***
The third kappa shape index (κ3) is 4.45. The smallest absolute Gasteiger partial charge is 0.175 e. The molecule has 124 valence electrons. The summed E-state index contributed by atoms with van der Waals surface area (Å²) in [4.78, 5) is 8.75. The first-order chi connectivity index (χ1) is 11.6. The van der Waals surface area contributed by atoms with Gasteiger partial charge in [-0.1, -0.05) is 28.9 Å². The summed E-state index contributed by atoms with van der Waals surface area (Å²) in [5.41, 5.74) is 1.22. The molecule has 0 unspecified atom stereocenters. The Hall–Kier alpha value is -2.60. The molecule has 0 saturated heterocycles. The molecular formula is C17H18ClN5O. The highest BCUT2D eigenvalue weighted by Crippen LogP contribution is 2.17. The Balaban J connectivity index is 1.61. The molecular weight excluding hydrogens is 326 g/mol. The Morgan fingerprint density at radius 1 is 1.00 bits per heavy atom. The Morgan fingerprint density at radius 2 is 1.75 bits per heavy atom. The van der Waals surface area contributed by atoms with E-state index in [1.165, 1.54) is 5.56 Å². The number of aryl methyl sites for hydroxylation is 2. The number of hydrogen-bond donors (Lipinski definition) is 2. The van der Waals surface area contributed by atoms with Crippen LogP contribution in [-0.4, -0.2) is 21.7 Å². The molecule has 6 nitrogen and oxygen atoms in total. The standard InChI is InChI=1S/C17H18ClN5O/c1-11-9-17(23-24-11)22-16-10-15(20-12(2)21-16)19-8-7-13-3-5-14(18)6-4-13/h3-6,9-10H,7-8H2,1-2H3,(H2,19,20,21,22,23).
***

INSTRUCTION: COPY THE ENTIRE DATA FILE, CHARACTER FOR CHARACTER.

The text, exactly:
The third kappa shape index (κ3) is 4.45. The smallest absolute Gasteiger partial charge is 0.175 e. The molecule has 124 valence electrons. The summed E-state index contributed by atoms with van der Waals surface area (Å²) in [4.78, 5) is 8.75. The first-order chi connectivity index (χ1) is 11.6. The van der Waals surface area contributed by atoms with Gasteiger partial charge in [-0.1, -0.05) is 28.9 Å². The summed E-state index contributed by atoms with van der Waals surface area (Å²) in [5.41, 5.74) is 1.22. The molecule has 0 unspecified atom stereocenters. The Hall–Kier alpha value is -2.60. The molecule has 0 saturated heterocycles. The molecular formula is C17H18ClN5O. The highest BCUT2D eigenvalue weighted by Crippen LogP contribution is 2.17. The Balaban J connectivity index is 1.61. The molecular weight excluding hydrogens is 326 g/mol. The Morgan fingerprint density at radius 1 is 1.00 bits per heavy atom. The Morgan fingerprint density at radius 2 is 1.75 bits per heavy atom. The van der Waals surface area contributed by atoms with E-state index in [1.165, 1.54) is 5.56 Å². The number of aryl methyl sites for hydroxylation is 2. The number of hydrogen-bond donors (Lipinski definition) is 2. The van der Waals surface area contributed by atoms with Crippen LogP contribution in [-0.4, -0.2) is 21.7 Å². The molecule has 6 nitrogen and oxygen atoms in total. The standard InChI is InChI=1S/C17H18ClN5O/c1-11-9-17(23-24-11)22-16-10-15(20-12(2)21-16)19-8-7-13-3-5-14(18)6-4-13/h3-6,9-10H,7-8H2,1-2H3,(H2,19,20,21,22,23).